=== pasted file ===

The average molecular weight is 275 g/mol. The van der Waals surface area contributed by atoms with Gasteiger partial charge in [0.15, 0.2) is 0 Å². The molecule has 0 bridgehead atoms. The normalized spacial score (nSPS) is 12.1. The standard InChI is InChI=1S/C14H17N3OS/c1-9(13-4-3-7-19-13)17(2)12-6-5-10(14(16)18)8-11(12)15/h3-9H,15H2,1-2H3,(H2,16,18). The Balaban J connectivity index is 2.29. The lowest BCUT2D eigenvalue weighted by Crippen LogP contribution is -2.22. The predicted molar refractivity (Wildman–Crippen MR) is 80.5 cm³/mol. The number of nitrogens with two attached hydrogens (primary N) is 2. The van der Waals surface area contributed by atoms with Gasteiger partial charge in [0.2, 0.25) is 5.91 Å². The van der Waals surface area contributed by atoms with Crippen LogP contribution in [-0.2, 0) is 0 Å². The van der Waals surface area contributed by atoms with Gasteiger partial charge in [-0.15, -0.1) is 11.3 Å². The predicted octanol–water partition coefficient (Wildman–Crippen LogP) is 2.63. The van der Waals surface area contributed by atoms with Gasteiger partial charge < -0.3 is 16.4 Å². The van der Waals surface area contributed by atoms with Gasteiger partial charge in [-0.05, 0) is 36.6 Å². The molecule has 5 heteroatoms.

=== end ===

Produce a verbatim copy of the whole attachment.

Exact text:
The average molecular weight is 275 g/mol. The van der Waals surface area contributed by atoms with Gasteiger partial charge in [0.15, 0.2) is 0 Å². The molecule has 0 bridgehead atoms. The normalized spacial score (nSPS) is 12.1. The standard InChI is InChI=1S/C14H17N3OS/c1-9(13-4-3-7-19-13)17(2)12-6-5-10(14(16)18)8-11(12)15/h3-9H,15H2,1-2H3,(H2,16,18). The Balaban J connectivity index is 2.29. The lowest BCUT2D eigenvalue weighted by Crippen LogP contribution is -2.22. The predicted molar refractivity (Wildman–Crippen MR) is 80.5 cm³/mol. The number of nitrogens with two attached hydrogens (primary N) is 2. The van der Waals surface area contributed by atoms with Gasteiger partial charge in [0.2, 0.25) is 5.91 Å². The van der Waals surface area contributed by atoms with Crippen LogP contribution in [-0.2, 0) is 0 Å². The van der Waals surface area contributed by atoms with Gasteiger partial charge in [-0.15, -0.1) is 11.3 Å². The predicted octanol–water partition coefficient (Wildman–Crippen LogP) is 2.63. The van der Waals surface area contributed by atoms with Gasteiger partial charge < -0.3 is 16.4 Å². The van der Waals surface area contributed by atoms with Gasteiger partial charge in [-0.05, 0) is 36.6 Å². The molecule has 5 heteroatoms.